Longitudinal microbiological evaluation of subclinical non-aureus staphylococcal intramammary infections in a lentivirus-infected dairy goat herd.

Author

Véronique Bernier Gosselin

Affiliation

Department of Veterinary Medicine and Surgery, College of Veterinary Medicine, University of Missouri, 900 East Campus Dr., Columbia, 65211, United States. Electronic address: [Email]

Abstract

The objectives of this study were to 1) correlate pre-partum teat skin colonization with non-aureus staphylococcal (NAS) intramammary infection (IMI) in early lactation, and 2) evaluate infection dynamics of subclinical NAS IMI in goats during lactation in a small ruminant lentivirus-infected herd. Pre-partum teat skin swabs (41 goats, 82 halves) and post-partum half-level milk samples (106 goats, 203 halves) were collected at various intervals starting at ≤10 days in milk (DIM) until ≥120 DIM. Teat skin colonization and IMI were defined by culture and strain-typing. The association between the pre-kidding udder-half teat skin sample status and early lactation IMI status for a given species was investigated using McNemar's exact test or logistic regression. Time to IMI elimination and time to new IMI were evaluated by discrete-time survival analysis. Halves with S. caprae isolated from teat skin prior to kidding had increased odds of S. caprae IMI ≤ 10 DIM. Time to IMI elimination varied as a function of NAS species. Intramammary infections detected >10 DIM had a higher hazard of elimination (hazard ratio [HR] 5.6, 95% CI 2.8-11.2) than IMI detected ≤10 DIM. The presence of an IMI in the contralateral half was associated with a higher hazard of new IMI (HR 2.1, 95% CI 1.3-3.4) in an uninfected half. Further studies on interventional strategies targeting early IMI and IMI caused by persistent species are warranted.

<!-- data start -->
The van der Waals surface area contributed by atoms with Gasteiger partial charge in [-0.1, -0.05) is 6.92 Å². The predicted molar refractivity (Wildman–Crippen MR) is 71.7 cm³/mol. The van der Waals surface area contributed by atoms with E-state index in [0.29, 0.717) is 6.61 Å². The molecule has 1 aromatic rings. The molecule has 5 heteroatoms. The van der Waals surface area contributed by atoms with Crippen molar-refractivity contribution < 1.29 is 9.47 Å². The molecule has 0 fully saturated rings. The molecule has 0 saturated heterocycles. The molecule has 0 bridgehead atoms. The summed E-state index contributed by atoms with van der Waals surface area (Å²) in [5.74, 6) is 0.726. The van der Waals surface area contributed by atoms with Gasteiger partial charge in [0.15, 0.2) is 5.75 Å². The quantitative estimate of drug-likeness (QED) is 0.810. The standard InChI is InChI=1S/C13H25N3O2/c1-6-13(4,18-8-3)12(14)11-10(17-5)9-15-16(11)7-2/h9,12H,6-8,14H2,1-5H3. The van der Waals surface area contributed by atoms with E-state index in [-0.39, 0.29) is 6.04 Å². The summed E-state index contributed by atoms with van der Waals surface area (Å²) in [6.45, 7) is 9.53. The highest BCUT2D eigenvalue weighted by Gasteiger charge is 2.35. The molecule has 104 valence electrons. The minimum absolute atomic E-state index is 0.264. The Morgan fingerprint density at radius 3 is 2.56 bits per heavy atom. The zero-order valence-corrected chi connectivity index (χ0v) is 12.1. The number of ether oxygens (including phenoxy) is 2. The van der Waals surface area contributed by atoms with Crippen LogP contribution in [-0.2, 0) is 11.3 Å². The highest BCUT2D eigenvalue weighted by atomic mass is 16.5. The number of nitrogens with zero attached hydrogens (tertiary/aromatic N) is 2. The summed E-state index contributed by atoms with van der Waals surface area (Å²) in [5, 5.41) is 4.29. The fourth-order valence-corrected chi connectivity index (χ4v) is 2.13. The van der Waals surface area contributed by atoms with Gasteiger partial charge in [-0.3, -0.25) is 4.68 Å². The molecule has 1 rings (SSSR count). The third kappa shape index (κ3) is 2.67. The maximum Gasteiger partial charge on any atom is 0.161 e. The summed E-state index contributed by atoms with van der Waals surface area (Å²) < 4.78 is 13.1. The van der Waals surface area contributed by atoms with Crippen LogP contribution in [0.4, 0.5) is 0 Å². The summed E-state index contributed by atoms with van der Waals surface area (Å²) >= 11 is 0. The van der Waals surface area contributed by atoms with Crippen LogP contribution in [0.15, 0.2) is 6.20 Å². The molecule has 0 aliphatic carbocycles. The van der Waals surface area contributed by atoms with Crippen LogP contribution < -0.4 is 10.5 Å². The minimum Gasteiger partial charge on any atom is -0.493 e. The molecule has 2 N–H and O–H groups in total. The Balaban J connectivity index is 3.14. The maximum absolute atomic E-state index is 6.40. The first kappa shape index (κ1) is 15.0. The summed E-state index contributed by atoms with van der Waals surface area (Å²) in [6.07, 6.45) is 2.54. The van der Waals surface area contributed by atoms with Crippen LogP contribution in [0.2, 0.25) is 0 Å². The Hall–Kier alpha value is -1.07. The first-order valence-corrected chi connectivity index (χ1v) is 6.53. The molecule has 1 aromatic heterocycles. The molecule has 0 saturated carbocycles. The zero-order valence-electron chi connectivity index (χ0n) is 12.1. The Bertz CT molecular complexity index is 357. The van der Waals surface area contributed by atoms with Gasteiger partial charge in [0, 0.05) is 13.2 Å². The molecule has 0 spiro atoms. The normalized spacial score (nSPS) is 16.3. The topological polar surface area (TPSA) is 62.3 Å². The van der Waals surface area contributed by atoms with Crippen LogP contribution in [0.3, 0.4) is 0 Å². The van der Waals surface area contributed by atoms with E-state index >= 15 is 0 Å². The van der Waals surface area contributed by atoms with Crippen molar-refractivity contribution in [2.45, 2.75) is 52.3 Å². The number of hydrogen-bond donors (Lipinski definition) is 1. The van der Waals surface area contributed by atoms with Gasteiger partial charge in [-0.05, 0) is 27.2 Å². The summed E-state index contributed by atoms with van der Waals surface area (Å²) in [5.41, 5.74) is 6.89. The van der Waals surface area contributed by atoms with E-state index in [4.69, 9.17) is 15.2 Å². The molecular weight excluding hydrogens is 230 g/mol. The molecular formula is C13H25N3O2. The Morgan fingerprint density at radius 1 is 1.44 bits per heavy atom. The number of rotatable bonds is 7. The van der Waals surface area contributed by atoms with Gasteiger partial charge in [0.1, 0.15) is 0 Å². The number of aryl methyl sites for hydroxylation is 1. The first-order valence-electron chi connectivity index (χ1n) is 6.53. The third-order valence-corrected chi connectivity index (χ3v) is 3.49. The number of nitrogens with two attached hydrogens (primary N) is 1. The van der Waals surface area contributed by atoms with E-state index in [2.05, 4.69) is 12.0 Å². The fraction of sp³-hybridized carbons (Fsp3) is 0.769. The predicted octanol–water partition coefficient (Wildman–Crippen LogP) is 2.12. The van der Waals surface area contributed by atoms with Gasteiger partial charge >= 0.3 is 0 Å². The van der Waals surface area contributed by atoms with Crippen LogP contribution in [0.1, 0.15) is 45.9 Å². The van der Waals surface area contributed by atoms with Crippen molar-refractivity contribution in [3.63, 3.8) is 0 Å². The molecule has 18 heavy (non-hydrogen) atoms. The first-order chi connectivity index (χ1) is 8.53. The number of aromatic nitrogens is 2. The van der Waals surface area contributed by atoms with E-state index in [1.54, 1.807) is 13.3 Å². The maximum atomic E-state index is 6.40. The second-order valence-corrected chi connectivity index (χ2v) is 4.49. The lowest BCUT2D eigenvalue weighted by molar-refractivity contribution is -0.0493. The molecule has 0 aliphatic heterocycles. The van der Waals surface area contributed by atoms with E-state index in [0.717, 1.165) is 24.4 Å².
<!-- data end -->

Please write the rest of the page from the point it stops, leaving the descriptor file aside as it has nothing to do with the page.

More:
Keywords

Caprine,Mastitis,Persistence,Staphylococci,Subclinical,

OUR Recent Articles